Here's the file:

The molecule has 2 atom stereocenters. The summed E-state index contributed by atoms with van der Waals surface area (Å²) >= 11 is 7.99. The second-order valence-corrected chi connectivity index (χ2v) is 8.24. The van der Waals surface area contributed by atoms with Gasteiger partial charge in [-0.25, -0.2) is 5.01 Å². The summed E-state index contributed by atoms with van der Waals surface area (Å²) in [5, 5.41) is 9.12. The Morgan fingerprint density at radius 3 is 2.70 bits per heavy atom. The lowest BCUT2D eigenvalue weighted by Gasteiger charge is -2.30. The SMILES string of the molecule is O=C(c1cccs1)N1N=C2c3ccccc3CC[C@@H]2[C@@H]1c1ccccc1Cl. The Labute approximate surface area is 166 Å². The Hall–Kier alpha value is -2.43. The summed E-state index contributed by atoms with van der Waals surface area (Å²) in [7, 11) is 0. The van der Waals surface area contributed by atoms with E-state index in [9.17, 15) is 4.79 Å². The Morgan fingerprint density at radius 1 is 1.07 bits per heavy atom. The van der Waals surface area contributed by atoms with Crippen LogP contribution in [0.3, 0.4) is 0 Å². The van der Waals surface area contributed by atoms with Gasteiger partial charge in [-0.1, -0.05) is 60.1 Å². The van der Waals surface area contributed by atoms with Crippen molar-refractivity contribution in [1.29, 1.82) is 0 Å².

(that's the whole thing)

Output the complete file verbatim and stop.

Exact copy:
The molecule has 2 atom stereocenters. The summed E-state index contributed by atoms with van der Waals surface area (Å²) >= 11 is 7.99. The second-order valence-corrected chi connectivity index (χ2v) is 8.24. The van der Waals surface area contributed by atoms with Gasteiger partial charge in [-0.25, -0.2) is 5.01 Å². The summed E-state index contributed by atoms with van der Waals surface area (Å²) in [5, 5.41) is 9.12. The Morgan fingerprint density at radius 3 is 2.70 bits per heavy atom. The lowest BCUT2D eigenvalue weighted by Gasteiger charge is -2.30. The SMILES string of the molecule is O=C(c1cccs1)N1N=C2c3ccccc3CC[C@@H]2[C@@H]1c1ccccc1Cl. The Labute approximate surface area is 166 Å². The Hall–Kier alpha value is -2.43. The summed E-state index contributed by atoms with van der Waals surface area (Å²) in [7, 11) is 0. The van der Waals surface area contributed by atoms with E-state index in [9.17, 15) is 4.79 Å². The Morgan fingerprint density at radius 1 is 1.07 bits per heavy atom. The van der Waals surface area contributed by atoms with Crippen LogP contribution in [0.3, 0.4) is 0 Å². The van der Waals surface area contributed by atoms with Gasteiger partial charge in [-0.1, -0.05) is 60.1 Å². The van der Waals surface area contributed by atoms with Crippen molar-refractivity contribution in [1.29, 1.82) is 0 Å².